But hey, it’s not all doom and gloom, as there are a couple of highlights to be had. ‘Us Against The World‘ has one of the album’s better refrains, seeing a HUGE chorus stroking the band’s never-ending spirit and determination, something that is absolutely true given the great records they’ve written and the uncountable hard yards they’ve put in. KSE can still pull off some decent hooks, it seems. ‘I Can’t Be The Only One‘ has one of the catchiest guitar harmonies on the whole bloody album, and while it’s a classic KSE part, it’s matched with the right chorus and accompanying heavier passages to make it over the line. Elsewhere, ‘Ravenous‘  has some balls, with plenty of speed and drive, enough to make it a genuinely engaging, gritty metalcore number. And as mentioned, ‘The Signal Fire‘ is one of the record’s coolest songs. It’s not much, sure, but at this point, I’ll take whatever I can damn well get.

Funnily enough though, literally everything I’ve written could be used by die-hard KSE sweaters or by other reviewers to share why they like the record; that its the band staying true to themselves, that they don’t need to change, etc. As it’s an album so scarily in line with the previous (what number are we up to now?) six records, and some people just want the same thing over and over again.

Obviously, some readers will think it quite poor of me to deride this because KSE has better records in their catalogue. However, I’d argue that if as a band you barely change from what you did on your old records, and you’re releasing very similar albums every two or three years nowadays, then no shit people will compare your new releases to your earlier ones. Precisely the case here! ‘Atonement‘ dwells low and deep under the long, dark shadows cast by ‘Alive Or Just Breathing‘ (2002), ‘The End Of Heartache‘ (2004), and ‘As Daylight Dies‘ (2006). Hell, even their second self-titled album, the final record with Howard, is a far cry better than this thing. And if you’ve properly heard that particular 2009 release, then you’ll know that no fan worth their salt would ever say that lightly. There’ll have to be some serious atonement for KSE after this album drops, that’s for sure.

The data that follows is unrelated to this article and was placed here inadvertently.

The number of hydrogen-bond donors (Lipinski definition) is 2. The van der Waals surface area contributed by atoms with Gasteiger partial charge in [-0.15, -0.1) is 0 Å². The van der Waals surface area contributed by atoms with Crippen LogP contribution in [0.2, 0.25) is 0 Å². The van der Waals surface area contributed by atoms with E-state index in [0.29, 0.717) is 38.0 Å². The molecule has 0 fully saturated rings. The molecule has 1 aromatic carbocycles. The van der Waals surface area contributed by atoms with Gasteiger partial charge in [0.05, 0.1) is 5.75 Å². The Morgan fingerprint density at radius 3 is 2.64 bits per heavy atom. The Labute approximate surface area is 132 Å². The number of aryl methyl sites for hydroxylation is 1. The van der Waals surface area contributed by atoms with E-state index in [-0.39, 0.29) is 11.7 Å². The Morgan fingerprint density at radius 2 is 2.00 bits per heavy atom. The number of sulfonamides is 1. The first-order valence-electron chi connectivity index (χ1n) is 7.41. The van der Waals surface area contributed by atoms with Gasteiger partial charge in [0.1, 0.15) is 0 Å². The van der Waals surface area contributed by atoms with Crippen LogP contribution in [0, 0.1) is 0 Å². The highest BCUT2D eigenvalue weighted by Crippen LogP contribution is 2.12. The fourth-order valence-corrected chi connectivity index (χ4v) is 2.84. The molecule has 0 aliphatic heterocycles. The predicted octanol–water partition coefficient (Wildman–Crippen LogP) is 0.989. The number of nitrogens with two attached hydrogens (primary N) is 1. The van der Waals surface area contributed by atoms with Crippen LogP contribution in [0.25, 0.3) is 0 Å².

Am I being unfair to Killswitch Engage and their new album? Most likely. Because if an album like this came from a band half their age with half their relevancy, then I’d probably be much more indifferent and mild to it. If ‘Atonement’ was released in 2004, it’d be a genre-defining album. Except it wasn’t: ‘The End Of Heartache’ was released in 2004 and it still holds up well today, in both production/mix and in the songwriting. In 15 years time, no one will speak of ‘Atonement’ with anywhere near the same kind of revered breath. As it’s Killswitch Engage – a band who has created infinitely better releases before now, a band with such a legacy behind them – this latest LP is immensely disappointing. The only thing “new” about ‘Atonement’ is that it’s their most recent release. That’s literally it. And it’s a sad state of affairs when one of the few positives I can offer about it is that the artwork is kinda sick. In short, this is just more Killswitch Engage. And shorter still, this is boring.



The Signal Fire (feat. Howard Jones)

Us Against The World

The Crownless King (feat. Chuck Billy)

I Am Broken Too

As Sure As The Sun Will Rise

Know Your Enemy

Take Control


I Can’t Be The Only One

Bite The Hand That Feeds

‘Atonement’ is out Friday, August 16th via Sony Music.